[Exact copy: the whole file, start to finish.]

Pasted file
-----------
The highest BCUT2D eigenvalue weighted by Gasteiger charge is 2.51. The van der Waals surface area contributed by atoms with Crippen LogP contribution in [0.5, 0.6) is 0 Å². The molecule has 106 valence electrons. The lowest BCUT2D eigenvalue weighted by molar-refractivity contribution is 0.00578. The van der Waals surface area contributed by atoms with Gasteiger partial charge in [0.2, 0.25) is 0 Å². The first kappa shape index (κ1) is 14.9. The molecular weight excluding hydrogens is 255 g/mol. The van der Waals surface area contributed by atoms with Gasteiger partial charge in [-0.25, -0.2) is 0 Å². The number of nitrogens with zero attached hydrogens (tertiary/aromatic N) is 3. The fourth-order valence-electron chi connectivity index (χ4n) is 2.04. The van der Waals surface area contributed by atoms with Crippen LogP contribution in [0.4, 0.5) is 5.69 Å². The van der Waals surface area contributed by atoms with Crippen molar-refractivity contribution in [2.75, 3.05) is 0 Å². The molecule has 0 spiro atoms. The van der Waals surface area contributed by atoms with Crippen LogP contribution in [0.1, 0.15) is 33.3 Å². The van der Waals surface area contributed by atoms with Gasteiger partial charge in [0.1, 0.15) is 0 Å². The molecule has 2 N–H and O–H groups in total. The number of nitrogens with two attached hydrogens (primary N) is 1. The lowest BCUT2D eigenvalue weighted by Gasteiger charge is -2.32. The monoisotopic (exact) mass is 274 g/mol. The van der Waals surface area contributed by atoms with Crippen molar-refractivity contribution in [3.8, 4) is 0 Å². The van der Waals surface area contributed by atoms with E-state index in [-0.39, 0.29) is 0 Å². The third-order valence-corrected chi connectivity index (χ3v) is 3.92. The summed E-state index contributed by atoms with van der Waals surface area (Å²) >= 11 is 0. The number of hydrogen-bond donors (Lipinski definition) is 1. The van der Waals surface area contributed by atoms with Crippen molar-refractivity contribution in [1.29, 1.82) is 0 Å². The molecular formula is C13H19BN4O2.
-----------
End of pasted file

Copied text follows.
The highest BCUT2D eigenvalue weighted by Gasteiger charge is 2.51. The van der Waals surface area contributed by atoms with Crippen LogP contribution in [0.5, 0.6) is 0 Å². The molecule has 106 valence electrons. The lowest BCUT2D eigenvalue weighted by molar-refractivity contribution is 0.00578. The van der Waals surface area contributed by atoms with Gasteiger partial charge in [0.2, 0.25) is 0 Å². The first kappa shape index (κ1) is 14.9. The molecular weight excluding hydrogens is 255 g/mol. The van der Waals surface area contributed by atoms with Gasteiger partial charge in [-0.25, -0.2) is 0 Å². The number of nitrogens with zero attached hydrogens (tertiary/aromatic N) is 3. The fourth-order valence-electron chi connectivity index (χ4n) is 2.04. The van der Waals surface area contributed by atoms with Crippen LogP contribution in [0.4, 0.5) is 5.69 Å². The van der Waals surface area contributed by atoms with Crippen molar-refractivity contribution in [2.75, 3.05) is 0 Å². The molecule has 0 spiro atoms. The van der Waals surface area contributed by atoms with Crippen LogP contribution in [0.1, 0.15) is 33.3 Å². The van der Waals surface area contributed by atoms with Gasteiger partial charge in [0.1, 0.15) is 0 Å². The molecule has 2 N–H and O–H groups in total. The number of nitrogens with two attached hydrogens (primary N) is 1. The lowest BCUT2D eigenvalue weighted by Gasteiger charge is -2.32. The monoisotopic (exact) mass is 274 g/mol. The van der Waals surface area contributed by atoms with Crippen molar-refractivity contribution in [3.8, 4) is 0 Å². The van der Waals surface area contributed by atoms with E-state index in [-0.39, 0.29) is 0 Å². The third-order valence-corrected chi connectivity index (χ3v) is 3.92. The summed E-state index contributed by atoms with van der Waals surface area (Å²) >= 11 is 0. The number of hydrogen-bond donors (Lipinski definition) is 1. The van der Waals surface area contributed by atoms with Crippen molar-refractivity contribution in [1.29, 1.82) is 0 Å². The molecular formula is C13H19BN4O2.